This week’s Thrive in Five is about daily stretching
It’s the fourth part of our Magic Minute series; little slivers of activity or thought that can give you more energy. So far, we have talked about Daydreaming, Motivational Images, and Feeling Grateful. This week, I want to talk about how daily stretching can improve both your physical and mental health.
The Science Behind Stretching
Stretching contributes to parasympathetic dominance within the nervous system, meaning it helps us to feel calmer and more relaxed. It also releases endorphins: neurotransmitters that interact with pain receptors to give us a pleasant tingling sensation.
Scientific studies have shown that daily stretching leads to a decrease in cortisol levels, known as the stress hormone, by 20%. It can also boost testosterone levels up to 25%. Testosterone isn’t just a male hormone; everyone has it, though some people have more than others. In women, it is produced by the ovaries and adrenal glands. The testosterone in our bodies helps us to maintain normal metabolic function, bone and muscle strength, and cognitive skills. It also increases the release of dopamine: a chemical that allows you to feel pleasure, satisfaction, and motivation.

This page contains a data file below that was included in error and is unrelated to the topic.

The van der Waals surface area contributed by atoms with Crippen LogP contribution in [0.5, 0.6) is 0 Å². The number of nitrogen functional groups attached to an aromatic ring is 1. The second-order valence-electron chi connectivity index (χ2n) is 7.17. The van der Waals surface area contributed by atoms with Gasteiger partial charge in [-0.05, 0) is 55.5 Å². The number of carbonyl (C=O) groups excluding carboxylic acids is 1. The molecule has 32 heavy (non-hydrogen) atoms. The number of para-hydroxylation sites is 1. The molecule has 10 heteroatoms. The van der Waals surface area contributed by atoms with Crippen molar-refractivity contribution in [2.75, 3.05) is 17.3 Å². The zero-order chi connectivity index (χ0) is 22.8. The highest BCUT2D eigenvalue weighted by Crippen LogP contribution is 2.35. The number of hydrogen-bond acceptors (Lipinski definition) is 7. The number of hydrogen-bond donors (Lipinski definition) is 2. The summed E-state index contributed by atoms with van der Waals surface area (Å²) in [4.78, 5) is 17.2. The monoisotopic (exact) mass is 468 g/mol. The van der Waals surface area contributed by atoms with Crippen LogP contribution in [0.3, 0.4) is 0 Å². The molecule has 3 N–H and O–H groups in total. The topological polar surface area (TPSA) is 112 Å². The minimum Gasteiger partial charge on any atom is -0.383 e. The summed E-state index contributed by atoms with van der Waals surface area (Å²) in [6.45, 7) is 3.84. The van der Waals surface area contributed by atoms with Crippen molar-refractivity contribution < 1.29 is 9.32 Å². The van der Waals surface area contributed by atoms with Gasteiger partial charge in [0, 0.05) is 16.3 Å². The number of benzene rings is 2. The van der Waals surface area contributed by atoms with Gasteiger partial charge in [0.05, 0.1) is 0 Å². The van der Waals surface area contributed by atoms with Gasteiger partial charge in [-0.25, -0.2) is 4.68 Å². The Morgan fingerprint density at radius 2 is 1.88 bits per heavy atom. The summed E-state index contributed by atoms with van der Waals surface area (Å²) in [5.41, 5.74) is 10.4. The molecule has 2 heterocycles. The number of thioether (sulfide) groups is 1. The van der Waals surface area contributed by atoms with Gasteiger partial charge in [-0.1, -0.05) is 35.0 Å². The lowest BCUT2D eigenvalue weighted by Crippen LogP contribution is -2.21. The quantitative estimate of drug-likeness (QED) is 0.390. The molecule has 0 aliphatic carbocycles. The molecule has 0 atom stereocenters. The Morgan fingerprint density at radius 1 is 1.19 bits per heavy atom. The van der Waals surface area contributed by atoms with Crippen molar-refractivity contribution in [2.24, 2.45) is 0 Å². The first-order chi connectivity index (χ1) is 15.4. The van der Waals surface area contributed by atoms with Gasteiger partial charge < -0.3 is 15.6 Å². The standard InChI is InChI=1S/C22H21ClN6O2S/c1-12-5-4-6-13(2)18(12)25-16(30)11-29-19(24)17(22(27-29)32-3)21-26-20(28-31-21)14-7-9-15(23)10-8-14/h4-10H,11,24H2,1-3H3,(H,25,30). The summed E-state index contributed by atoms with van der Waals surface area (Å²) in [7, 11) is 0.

Daily Stretching Made Easy
I want to talk about a couple of stretches that I do every day; the first is the power pose. It’s pretty simple: plant your feet hip-width apart, point your chin up slightly, and stretch out your arms with palms facing upwards. Hold this for a magic minute – two if you like – and you’ll start to get that tingly sensation I talked about earlier. Your arms may feel a little fatigued but stick with it for the full benefits.
Another easy stretch I like to do is hold one hand in the other up above my head, and just flex off to one side, changing direction after about 30 seconds. You can even practice stretching at your desk by gently rolling your neck from left to right.
What works for you
It’s all about doing what works for you. So, I want you to explore some stretches and find out what feels good. Perhaps you could set a timer for once an hour to remind you to get up and have a go. It’s a really great opportunity to get more energy into your day – and get a bit of a cheap-fill of endorphins too!
Have you checked out our brand new podcast yet?
For more great wellbeing content, follow us on social LinkedIn and Facebook
If you’re interested in finding out what your health IQ is, take the Health IQ test, and get a free 39-page report built around our six signals, which are sleep, mental health, energy, body composition, digestion, and fitness.